7) Protagonist on the street, getting barked at.  No one else reacts. (Got this scene wrong too.  Seven and eight wound up switching places as well.)

So now that we’ve taken away the protagonist’s companion, I’m going to make him feel a little more threatened and hypervigilant.  We’ll have a scene — probably on his way to work — where a dog barks at him, and he has an anxiety attack.  But no one else seems to pay any attention, so he tries to keep his reaction hidden.

[grr.  numeral eight, close parentheses, not 8) ]The pet store, failing to get a new dog

Our protagonist in a pet shop, thinking that what he needs is a new dog.  Maybe a bigger one, that can also offer some protection.  We go in with him, talk to the shop guy, look at the dogs available for adoption, but our guy keeps seeing the new pets as possible predators, and he winds up leaving without getting a dog.  Chances are, he’d get a good dog, but the consequences of being wrong are too awful.

9) Talking to the work buddy (2 of 2)

We’re almost to the end here, so it’s time to start wrapping up.  I figure it’ll be a conversation about how to feel safe around dogs, with the work buddy pointing out the trade-offs in each one.  Yeah, you could carry a gun, as long as you never want to go to a bar, a bank, or a courthouse.  Yeah, you could do some martial arts class thing, with the understanding that dogs are always going to be faster and bite harder than you will and they hunt in packs, but sure.  We’ll find out that the work buddy was mauled when he was a kid (I’m thinking by a family pet).  When the protagonist asks how long the fear lasts, I think the work buddy will say something along the lines of “It never goes away, you just figure out how to work around it.”  I don’t know the details on that, but I figure I can put it together when I get there.

10) good doggie good doggie good doggie

I don’t know if I can really use a subway car.  I mean, seriously, what’s a Great Dane cross doing wandering around the subway on its own, right?  But I could put him at a bus stop by himself, maybe around twilight.  Have the dog show up, sit on the curb.  Huge animal.  Massive and young and strong.  Probably some scars on its ears.  Not growling or anything.  No expression on its face, or maybe that little smile dogs get sometimes.  The feeling of threat starts ramping up, and the story ends.

So like that.

Come back next time, and I’ll take a swing at that first scene.

CONTINUE TO THE FIRST SCENE

9 Responses »

  1. If the kid working on the pet shop gives him some crap about these all being good dogs and there must be something wrong with the guy, that could really sell the subtext.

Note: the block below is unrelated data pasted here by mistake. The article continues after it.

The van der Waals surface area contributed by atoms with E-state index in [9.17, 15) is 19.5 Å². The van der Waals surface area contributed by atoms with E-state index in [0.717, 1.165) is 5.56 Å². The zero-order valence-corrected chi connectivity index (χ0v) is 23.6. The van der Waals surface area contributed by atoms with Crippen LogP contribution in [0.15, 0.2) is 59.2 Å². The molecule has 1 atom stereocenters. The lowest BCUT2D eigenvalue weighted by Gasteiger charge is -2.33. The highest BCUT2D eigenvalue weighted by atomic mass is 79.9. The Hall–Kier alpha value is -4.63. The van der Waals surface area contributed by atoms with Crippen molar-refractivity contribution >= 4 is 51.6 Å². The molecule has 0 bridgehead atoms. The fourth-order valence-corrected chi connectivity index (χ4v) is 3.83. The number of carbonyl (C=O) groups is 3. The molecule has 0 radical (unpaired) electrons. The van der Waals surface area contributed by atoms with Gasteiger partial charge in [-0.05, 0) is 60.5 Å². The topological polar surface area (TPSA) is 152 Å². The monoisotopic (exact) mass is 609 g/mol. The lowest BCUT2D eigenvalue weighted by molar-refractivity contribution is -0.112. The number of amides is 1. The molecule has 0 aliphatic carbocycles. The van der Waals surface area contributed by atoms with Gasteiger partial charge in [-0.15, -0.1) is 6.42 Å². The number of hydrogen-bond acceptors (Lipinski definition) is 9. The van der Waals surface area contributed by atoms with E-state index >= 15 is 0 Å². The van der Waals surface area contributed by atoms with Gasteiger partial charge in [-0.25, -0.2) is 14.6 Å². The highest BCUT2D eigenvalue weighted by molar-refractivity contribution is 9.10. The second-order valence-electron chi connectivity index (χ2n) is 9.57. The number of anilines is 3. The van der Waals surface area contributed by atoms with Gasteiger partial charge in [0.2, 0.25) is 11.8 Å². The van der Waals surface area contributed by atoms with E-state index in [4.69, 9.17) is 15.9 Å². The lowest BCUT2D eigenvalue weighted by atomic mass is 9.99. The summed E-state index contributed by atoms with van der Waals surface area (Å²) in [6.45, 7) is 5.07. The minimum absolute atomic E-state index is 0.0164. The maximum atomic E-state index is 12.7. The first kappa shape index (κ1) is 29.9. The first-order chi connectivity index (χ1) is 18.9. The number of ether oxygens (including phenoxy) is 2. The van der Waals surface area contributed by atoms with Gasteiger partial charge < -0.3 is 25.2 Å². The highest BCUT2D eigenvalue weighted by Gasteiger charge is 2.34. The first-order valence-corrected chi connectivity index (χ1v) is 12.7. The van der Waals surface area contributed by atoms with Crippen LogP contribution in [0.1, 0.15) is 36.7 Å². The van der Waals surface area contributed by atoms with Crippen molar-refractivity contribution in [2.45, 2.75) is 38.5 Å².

2. Work buddy #2 sounds like one kind of mostly-recovered dog mauling survivor. Another kind of survivor might be someone who deals with their fear by poisoning as many dogs as they can get away with, in an attempt to feel in control and safe.

  3. It is amusing, inspiring, and unsettling all at once that once you reveal your Mechanism of Awfulness, people will be really helpful about giving you new ways to ramp up the squick-factor.

    There is an interesting parallel here, by the way, with tabletop role-playing games. Once players trust that the GM is not going to shaft them by punishing them with not being able to play (what PC death is, under most rules texts), they will cheerfully volunteer various ways to make the life of their PC incredibly awful. I suppose it could be that your commenters are just particularly sadistic but I think it says something about your readers’ trust in the social contract that they’ll hand you this kind of ammo.

  4. Wow, this is a fascinating look into your process. Thanks so much for sharing it!

    How long did it take you to break that outline (if you don’t mind me asking)?

  5. One of the reasons my wife started dating me was that she figured she could take me in a fight, if it ever came to that. I was extremely skinny and, for a male, physically weak. Perhaps your protagonist could be comfortable with a tiny dog.

  6. Just a reminder, Daniel won’t be reading these comments until after the whole project is done.

  7. I have Daniel’s kink about word count/length, but only in scripts. I can look at a card on the board, and say — “That scene will be a half page. That one is a page and a half, this other one, three quarters of a page.” I haven’t been wrong yet.

  8. Gotta say, this got far more of a visceral reaction out of me (as a parent and a dog owner constantly thinking about what might happen if…) than almost any rape scene I’ve read.

    The outline did that.

    Which I suppose speaks a lot more to my privilege and fear than anything else, but it’s still fascinating for showing that so effectively.

  9. Love being in on the plotting of a book.

    So glad I found this link.

    Here doggie doggie. Good dog, good dog!